The Feast of the Seven Fishes is a popular Italian American Christmas tradition that is little known in Italy. It was introduced in the late 1800s by home sick southern Italian immigrants in New York City’s “little Italy” who saw the sea (in this case the Atlantic Ocean) as their link to home.
The ancient practice of eating seafood on Christmas Eve results from the Roman Catholic custom of abstaining from meat and dairy on the eve of religious holidays, including Christmas. And the coast of southern Italy boasts a diverse abundance of fresh seafood. Known there as La Vigilia, the celebration commemorates the wait for the midnight birth of the baby Jesus. After a day of fasting and attendance at midnight mass, the famished faithful return home to an early morning meal of seafood dishes.
Why seven? There are many theories: the seven sacraments of the Catholic church, the seven days of creation, the seventh day of rest, the seven hills of Rome, the seven virtues (or the seven deadly sins). Today observances vary widely. Some serve seven courses (often six fish courses and a dessert) and some serve twelve, representing the apostles. In some homes a couple of kinds of seafood are cooked in several different ways, and in some a stew of many types of seafood is assembled and the cook calls it finito.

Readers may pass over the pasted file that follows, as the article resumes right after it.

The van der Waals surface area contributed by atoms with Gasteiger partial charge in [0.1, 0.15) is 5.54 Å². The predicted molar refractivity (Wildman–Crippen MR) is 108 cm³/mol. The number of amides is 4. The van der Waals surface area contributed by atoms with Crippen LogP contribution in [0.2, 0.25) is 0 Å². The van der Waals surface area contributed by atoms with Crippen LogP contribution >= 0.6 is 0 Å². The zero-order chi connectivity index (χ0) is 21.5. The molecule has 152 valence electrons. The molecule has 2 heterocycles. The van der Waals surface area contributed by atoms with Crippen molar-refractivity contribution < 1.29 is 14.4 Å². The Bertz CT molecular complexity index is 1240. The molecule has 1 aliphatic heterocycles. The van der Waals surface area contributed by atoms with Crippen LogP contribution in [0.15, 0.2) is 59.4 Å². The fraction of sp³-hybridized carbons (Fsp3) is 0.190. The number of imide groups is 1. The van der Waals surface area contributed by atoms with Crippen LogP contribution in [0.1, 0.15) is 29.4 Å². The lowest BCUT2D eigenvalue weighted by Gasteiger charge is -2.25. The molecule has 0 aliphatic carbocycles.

Home cooks are advised to choose dishes that are neither heavy nor rich, since room must be saved for all the courses ahead, and to order seafood in advance, since the fish market may already be depleted if you appear Christmas Eve Day with a long shopping list. And be aware that, like at Thanksgiving, family members may become attached to certain dishes and expect them to reappear annually. Culinary creativity may not be appreciated in the absence of nonna’s cannoli.